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Measurement and control technician

Measurement and control technicians install, maintain and monitor production systems used in manufacturing and engineering.

Salary, a pound sign Salary: £19,000 to £35,000 average per year
Hours, a clock face Hours: 37 to 40 per week

1. Entry requirements

You could take a college course in a relevant subject, like electrical, electronic or mechanical engineering.

You could get into this job through an apprenticeship.

The Institution of Engineering and Technology (SEMTA) and Tomorrow's Engineers have more information about engineering as a career.

2. Skills required

You’ll need:

  • the ability to work methodically and precisely
  • problem-solving skills
  • communication skills

3. What you'll do

You’ll monitor production processes and equipment, like control panels which check that a production line is running smoothly, or equipment that makes sure medical instruments are working correctly. 

You’ll work in industries like:

  • automatic sorting operations
  • light and heavy engineering
  • manufacturing
  • petrochemicals and biochemicals
  • power generation
  • transport operations

Your day-to-day duties could include:

  • monitoring systems and equipment using programmable logic controls (PLCs) and distributed control systems (DCSs)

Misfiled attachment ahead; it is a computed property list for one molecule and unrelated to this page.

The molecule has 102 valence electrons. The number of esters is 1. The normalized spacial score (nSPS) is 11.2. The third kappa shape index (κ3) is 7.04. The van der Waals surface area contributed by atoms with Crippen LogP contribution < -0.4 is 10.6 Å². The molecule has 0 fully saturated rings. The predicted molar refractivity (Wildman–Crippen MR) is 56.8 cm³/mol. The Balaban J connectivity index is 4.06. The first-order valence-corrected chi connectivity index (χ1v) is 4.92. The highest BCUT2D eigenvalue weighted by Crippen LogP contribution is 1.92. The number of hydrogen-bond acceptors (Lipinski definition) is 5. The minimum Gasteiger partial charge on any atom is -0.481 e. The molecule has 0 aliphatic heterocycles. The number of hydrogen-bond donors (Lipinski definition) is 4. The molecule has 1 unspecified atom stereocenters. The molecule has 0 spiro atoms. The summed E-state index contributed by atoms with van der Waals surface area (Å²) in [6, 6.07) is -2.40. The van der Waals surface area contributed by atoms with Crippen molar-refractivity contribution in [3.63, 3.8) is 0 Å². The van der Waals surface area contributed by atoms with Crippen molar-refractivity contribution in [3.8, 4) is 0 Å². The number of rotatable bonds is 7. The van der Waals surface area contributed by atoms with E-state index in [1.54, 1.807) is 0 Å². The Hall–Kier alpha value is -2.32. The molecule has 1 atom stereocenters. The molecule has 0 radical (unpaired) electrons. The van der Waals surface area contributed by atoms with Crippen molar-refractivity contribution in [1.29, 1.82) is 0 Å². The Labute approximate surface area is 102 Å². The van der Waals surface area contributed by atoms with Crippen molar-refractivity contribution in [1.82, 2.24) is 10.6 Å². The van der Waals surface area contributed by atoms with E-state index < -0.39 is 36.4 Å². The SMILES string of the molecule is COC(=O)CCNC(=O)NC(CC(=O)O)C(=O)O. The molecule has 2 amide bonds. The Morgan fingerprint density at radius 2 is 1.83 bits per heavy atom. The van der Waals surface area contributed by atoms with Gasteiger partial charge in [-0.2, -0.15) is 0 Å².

• designing, testing, calibrating and operating new control systems
  • gathering and analysing feedback data for quality control
  • installing, maintaining and repairing measuring instruments

You’ll usually work in a team under the direction of an engineer, but you may have responsibility for supervising craftspeople and machine operators.

4. Salary

Starter: £19,000 to £22,000

Experienced: £25,000 to £35,000

These figures are a guide.

5. Working hours, patterns and environment

You’ll usually work 37 to 40 hours a week on a shift system. You may also be on-call for any out-of-hours issues.

You’ll work indoors on a factory production line in a controlled environment, like an electronics manufacturing plant, or a hospital or research facility. 

You might also work outdoors, like on road or rail signalling systems.

6. Career path and progression

With experience, you could move into a supervisory position. 

With further training, you could move into higher management or project engineer roles.

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Last updated: 11 April 2017